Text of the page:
Despite the healthy economy, the state’s General Fund posted its usual sputtering performance in 2015, according to the state’s year-end revenue collection reports.
The General Fund, which supports the non-education functions of state government, received about $1.8 billion in 2015, up from approximately $1.7 billion in 2014. However, that total includes a $105 million transfer from a business tax escrow account. Without that one-time transfer, General Fund revenue collections would have been up just 1.4 percent over 2014. And in both 2014 and 2015, the General Fund was supplemented with $146 million in borrowing from the Alabama Trust Fund.
Neither the $146 million nor the $105 million will be available for 2016. That’s the scenario that set the stage for the Legislature’s protracted struggle to pass a budget for 2016. Anticipating that $251 million hole, the Legislature balanced the 2016 General Fund budget by cutting state agencies, adding some new revenue by raising the cigarette tax, and shifting more of the use tax from the Education Trust Fund to the General Fund.
Those measures will allow the General Fund to sputter along another year, but they won’t solve the long-term problem: The General Fund’s hodgepodge of taxes don’t grow at the same rate as the economy. As the cost of those non-education services rises, the General Fund doesn’t keep pace.
The chart below lists the revenue sources that supply the General Fund and compares performance in 2015 to collections in 2014. A discussion of major fluctuations follows the chart.
Abandoned Property: Each year, financial institutions and businesses that lose contact with the customers turn millions of dollars over to the Alabama Treasurer’s Office. The State Treasury attempt to return the assets — cash, stocks, bonds, insurance benefits and even valuables from safe deposit boxes — to the rightful owners. Currently, the state has about $420 million in unclaimed assets, each year some small portion of that is released to the General Fund. The distribution was higher in 2015 than in 2014, but according to state financial officials the $20 million increase in the 2015 distribution was due to the normal variation.
Corporation Tax: The big jump in the revenue from this tax comes from a one-time distribution of $105 million from an escrow account. Money was being held in that escrow account to pay back companies that paid a now-defunct franchise tax. That tax was ruled unconstitutional, and the money has been gradually paid back from this escrow account set up to pay the claims. That payback process is now over, and the remaining money was deposited into the General Fund in 2015.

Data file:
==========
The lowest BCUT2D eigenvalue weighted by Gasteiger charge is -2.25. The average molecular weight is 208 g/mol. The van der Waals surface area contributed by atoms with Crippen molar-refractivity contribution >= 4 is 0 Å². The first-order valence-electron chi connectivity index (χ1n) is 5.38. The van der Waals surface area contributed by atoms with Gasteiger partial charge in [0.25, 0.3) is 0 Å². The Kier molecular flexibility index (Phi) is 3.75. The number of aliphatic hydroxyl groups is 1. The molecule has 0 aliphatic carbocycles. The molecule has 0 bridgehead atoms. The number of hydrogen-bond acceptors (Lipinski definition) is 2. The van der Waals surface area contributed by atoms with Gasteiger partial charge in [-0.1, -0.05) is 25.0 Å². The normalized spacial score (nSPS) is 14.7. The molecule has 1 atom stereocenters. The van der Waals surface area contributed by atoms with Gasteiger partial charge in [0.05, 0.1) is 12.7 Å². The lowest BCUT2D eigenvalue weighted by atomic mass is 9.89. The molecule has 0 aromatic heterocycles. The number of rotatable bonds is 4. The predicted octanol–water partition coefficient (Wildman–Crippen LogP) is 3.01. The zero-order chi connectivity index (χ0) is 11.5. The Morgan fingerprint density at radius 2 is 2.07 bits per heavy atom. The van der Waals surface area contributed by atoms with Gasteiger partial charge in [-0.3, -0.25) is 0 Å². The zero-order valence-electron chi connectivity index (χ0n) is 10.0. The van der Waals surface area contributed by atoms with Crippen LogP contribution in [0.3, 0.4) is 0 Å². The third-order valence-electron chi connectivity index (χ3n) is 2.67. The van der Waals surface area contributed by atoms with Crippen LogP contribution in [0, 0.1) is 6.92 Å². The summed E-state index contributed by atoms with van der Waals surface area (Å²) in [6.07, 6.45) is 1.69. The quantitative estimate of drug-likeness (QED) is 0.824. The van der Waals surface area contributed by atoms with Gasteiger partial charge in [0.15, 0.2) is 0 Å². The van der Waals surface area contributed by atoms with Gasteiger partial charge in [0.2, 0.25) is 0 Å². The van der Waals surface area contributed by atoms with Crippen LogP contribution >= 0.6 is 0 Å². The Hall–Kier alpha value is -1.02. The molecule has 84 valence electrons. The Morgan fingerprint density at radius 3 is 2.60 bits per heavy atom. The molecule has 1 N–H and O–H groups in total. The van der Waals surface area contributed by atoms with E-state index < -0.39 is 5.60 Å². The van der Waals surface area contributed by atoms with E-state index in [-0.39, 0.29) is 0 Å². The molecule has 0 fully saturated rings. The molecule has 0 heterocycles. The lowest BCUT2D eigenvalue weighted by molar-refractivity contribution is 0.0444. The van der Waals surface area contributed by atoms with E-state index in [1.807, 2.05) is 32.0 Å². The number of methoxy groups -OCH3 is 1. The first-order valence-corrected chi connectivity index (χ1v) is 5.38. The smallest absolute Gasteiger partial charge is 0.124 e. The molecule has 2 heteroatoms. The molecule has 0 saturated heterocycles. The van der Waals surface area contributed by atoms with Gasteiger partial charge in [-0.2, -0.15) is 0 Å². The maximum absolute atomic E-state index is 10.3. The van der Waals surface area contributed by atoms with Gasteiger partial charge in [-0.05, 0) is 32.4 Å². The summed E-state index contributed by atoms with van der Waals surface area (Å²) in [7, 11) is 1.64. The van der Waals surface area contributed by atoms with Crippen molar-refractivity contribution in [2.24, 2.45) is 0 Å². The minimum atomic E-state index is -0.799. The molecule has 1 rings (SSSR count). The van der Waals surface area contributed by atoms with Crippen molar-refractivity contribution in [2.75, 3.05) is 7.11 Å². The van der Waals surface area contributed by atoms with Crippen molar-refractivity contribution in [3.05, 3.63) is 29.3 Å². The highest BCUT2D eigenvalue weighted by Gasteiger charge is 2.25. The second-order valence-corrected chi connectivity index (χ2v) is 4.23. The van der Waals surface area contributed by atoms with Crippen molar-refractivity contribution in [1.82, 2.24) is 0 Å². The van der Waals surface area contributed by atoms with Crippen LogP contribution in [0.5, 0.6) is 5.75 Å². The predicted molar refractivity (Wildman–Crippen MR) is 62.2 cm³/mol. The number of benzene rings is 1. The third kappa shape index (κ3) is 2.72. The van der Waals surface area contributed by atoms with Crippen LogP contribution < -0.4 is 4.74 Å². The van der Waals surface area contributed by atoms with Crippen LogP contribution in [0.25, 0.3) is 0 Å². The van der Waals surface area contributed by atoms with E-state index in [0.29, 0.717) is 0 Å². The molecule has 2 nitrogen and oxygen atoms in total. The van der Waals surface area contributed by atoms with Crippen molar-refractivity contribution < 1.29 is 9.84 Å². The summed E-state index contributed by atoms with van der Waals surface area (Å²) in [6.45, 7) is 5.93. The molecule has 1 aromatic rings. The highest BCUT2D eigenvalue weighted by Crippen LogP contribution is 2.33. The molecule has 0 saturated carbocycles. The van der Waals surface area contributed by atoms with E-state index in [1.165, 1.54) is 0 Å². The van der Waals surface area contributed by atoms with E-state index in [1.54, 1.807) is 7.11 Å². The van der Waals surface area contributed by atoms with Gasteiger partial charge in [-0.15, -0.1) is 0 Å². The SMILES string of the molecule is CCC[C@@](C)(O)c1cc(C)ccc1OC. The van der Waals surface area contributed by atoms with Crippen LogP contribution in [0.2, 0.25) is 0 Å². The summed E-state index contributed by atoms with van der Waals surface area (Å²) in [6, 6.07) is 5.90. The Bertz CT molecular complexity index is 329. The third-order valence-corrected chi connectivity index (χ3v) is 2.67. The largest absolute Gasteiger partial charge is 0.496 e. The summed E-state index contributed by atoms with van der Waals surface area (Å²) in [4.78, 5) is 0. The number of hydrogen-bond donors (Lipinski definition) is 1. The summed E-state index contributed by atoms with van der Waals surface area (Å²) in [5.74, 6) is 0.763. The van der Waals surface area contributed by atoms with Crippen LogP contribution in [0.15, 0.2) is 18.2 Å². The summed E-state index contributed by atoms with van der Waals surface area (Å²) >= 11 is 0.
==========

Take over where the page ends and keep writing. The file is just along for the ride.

Use Tax: The use tax is the sales tax as applied to goods purchased from another state. Traditionally, sales and use taxes have gone to the Education Trust Fund, but in recent years the Legislature has shifted some of the use tax into the General Fund, adding a growth tax to the General Fund. The “Use Tax Remote” is the use tax on sales made across state lines over the Internet. That portion of the use tax has been growing at a healthy pace. For 2016, even more of the use tax will be shifted from the Education Trust Fund to the General Fund. The Legislature estimates that the change will add another $80 million to the General Fund.
Cigarette Tax: Revenue from the tax on cigarettes continued a multi-year decline corresponding to declining smoking rates. The 1 percent drop would have been steeper if not for a rush to stock up on cigarettes in September. Cigarette packs purchased in September weren’t subject to the 25 cents per pack increase that went into effect Oct. 1. The Legislature estimates the higher tax on cigarettes will generate $66 million in additional revenue in 2016.
Oil and Gas Production Tax: In 2015, revenue from this tax on the value of sales of gas and oil produced in the state declined by $30 million due to falling prices of oil and natural gas.
Alabama Trust Fund: Revenue from the Alabama Trust Fund declined. This distribution is based on the size of the state oil and gas trust fund. Since the state has been drawing $146 million a year out of the fund for the past three years to pay for operations, the regular distribution is shrinking, despite positive returns on investments. In 2016, the borrowing ends but the long term effect of the withdrawals will be felt for years to come.
Cellular Phone Tax: This tax on cellular phone minutes continues to drop since cell phone companies have been shifting customers to data plans, which are not subject to the tax.
Looking at other sources, higher revenue from alcoholic beverage sales drove up profits from the state’s Alcoholic Beverage Control Board. Revenue coming from the interest on state deposits was down as interest rates continue to be low. However, banks showed signs of better profits, leading to an increase in collections of the Financial Institutions Excise Tax.